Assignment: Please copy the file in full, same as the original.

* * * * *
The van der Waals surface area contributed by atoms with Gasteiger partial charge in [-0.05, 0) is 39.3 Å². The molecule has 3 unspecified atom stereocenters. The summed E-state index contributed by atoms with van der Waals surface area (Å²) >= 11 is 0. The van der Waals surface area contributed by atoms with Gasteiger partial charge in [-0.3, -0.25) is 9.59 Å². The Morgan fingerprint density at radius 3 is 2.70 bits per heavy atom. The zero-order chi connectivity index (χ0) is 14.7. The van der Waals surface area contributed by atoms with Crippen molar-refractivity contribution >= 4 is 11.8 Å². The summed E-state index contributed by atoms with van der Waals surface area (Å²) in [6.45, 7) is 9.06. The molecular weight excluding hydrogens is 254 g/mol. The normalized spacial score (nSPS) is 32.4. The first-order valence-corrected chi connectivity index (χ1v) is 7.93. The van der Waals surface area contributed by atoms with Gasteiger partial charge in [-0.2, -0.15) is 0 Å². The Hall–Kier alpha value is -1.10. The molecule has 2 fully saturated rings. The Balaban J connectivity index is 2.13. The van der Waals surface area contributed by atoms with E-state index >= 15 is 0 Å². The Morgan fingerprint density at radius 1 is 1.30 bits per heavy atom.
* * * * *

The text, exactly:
The van der Waals surface area contributed by atoms with Gasteiger partial charge in [-0.05, 0) is 39.3 Å². The molecule has 3 unspecified atom stereocenters. The summed E-state index contributed by atoms with van der Waals surface area (Å²) >= 11 is 0. The van der Waals surface area contributed by atoms with Gasteiger partial charge in [-0.3, -0.25) is 9.59 Å². The Morgan fingerprint density at radius 3 is 2.70 bits per heavy atom. The zero-order chi connectivity index (χ0) is 14.7. The van der Waals surface area contributed by atoms with Crippen molar-refractivity contribution >= 4 is 11.8 Å². The summed E-state index contributed by atoms with van der Waals surface area (Å²) in [6.45, 7) is 9.06. The molecular weight excluding hydrogens is 254 g/mol. The normalized spacial score (nSPS) is 32.4. The first-order valence-corrected chi connectivity index (χ1v) is 7.93. The van der Waals surface area contributed by atoms with Gasteiger partial charge in [-0.2, -0.15) is 0 Å². The Hall–Kier alpha value is -1.10. The molecule has 2 fully saturated rings. The Balaban J connectivity index is 2.13. The van der Waals surface area contributed by atoms with E-state index >= 15 is 0 Å². The Morgan fingerprint density at radius 1 is 1.30 bits per heavy atom.